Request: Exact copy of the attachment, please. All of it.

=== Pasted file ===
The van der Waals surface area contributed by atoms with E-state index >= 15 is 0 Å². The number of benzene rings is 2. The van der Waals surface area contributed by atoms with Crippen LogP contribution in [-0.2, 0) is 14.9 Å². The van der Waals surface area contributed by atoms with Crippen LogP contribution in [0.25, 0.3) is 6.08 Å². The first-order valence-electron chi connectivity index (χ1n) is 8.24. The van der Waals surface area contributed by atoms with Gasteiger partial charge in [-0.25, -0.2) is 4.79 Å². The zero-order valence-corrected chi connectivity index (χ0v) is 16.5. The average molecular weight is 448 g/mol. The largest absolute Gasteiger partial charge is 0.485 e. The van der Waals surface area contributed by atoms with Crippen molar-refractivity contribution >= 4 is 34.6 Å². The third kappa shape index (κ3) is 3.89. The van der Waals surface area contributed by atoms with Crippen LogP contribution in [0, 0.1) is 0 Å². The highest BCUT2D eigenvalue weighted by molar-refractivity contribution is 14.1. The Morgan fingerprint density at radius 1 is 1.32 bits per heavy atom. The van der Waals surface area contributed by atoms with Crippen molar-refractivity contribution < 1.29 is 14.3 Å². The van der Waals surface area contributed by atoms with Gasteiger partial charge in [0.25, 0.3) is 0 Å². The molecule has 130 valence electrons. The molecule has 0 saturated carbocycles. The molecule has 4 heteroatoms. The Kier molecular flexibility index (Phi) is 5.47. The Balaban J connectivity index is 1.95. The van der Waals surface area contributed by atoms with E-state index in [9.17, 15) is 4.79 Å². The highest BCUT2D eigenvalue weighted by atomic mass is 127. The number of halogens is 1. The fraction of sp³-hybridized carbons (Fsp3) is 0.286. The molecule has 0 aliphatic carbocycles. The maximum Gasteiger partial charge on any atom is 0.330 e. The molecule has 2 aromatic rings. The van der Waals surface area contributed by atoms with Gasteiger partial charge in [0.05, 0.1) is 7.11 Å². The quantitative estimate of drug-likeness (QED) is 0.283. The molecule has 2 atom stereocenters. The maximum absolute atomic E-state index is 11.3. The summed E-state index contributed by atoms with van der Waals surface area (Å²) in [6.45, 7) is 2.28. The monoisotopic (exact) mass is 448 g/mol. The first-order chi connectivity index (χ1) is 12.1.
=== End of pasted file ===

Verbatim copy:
The van der Waals surface area contributed by atoms with E-state index >= 15 is 0 Å². The number of benzene rings is 2. The van der Waals surface area contributed by atoms with Crippen LogP contribution in [-0.2, 0) is 14.9 Å². The van der Waals surface area contributed by atoms with Crippen LogP contribution in [0.25, 0.3) is 6.08 Å². The first-order valence-electron chi connectivity index (χ1n) is 8.24. The van der Waals surface area contributed by atoms with Gasteiger partial charge in [-0.25, -0.2) is 4.79 Å². The zero-order valence-corrected chi connectivity index (χ0v) is 16.5. The average molecular weight is 448 g/mol. The largest absolute Gasteiger partial charge is 0.485 e. The van der Waals surface area contributed by atoms with Crippen molar-refractivity contribution >= 4 is 34.6 Å². The third kappa shape index (κ3) is 3.89. The van der Waals surface area contributed by atoms with Crippen LogP contribution in [0, 0.1) is 0 Å². The highest BCUT2D eigenvalue weighted by molar-refractivity contribution is 14.1. The Morgan fingerprint density at radius 1 is 1.32 bits per heavy atom. The van der Waals surface area contributed by atoms with Crippen molar-refractivity contribution < 1.29 is 14.3 Å². The van der Waals surface area contributed by atoms with Gasteiger partial charge in [0.25, 0.3) is 0 Å². The molecule has 130 valence electrons. The molecule has 0 saturated carbocycles. The molecule has 4 heteroatoms. The Kier molecular flexibility index (Phi) is 5.47. The Balaban J connectivity index is 1.95. The van der Waals surface area contributed by atoms with E-state index in [9.17, 15) is 4.79 Å². The highest BCUT2D eigenvalue weighted by atomic mass is 127. The number of halogens is 1. The fraction of sp³-hybridized carbons (Fsp3) is 0.286. The molecule has 0 aliphatic carbocycles. The maximum Gasteiger partial charge on any atom is 0.330 e. The molecule has 2 aromatic rings. The van der Waals surface area contributed by atoms with Gasteiger partial charge in [0.05, 0.1) is 7.11 Å². The quantitative estimate of drug-likeness (QED) is 0.283. The molecule has 2 atom stereocenters. The maximum absolute atomic E-state index is 11.3. The summed E-state index contributed by atoms with van der Waals surface area (Å²) in [6.45, 7) is 2.28. The monoisotopic (exact) mass is 448 g/mol. The first-order chi connectivity index (χ1) is 12.1.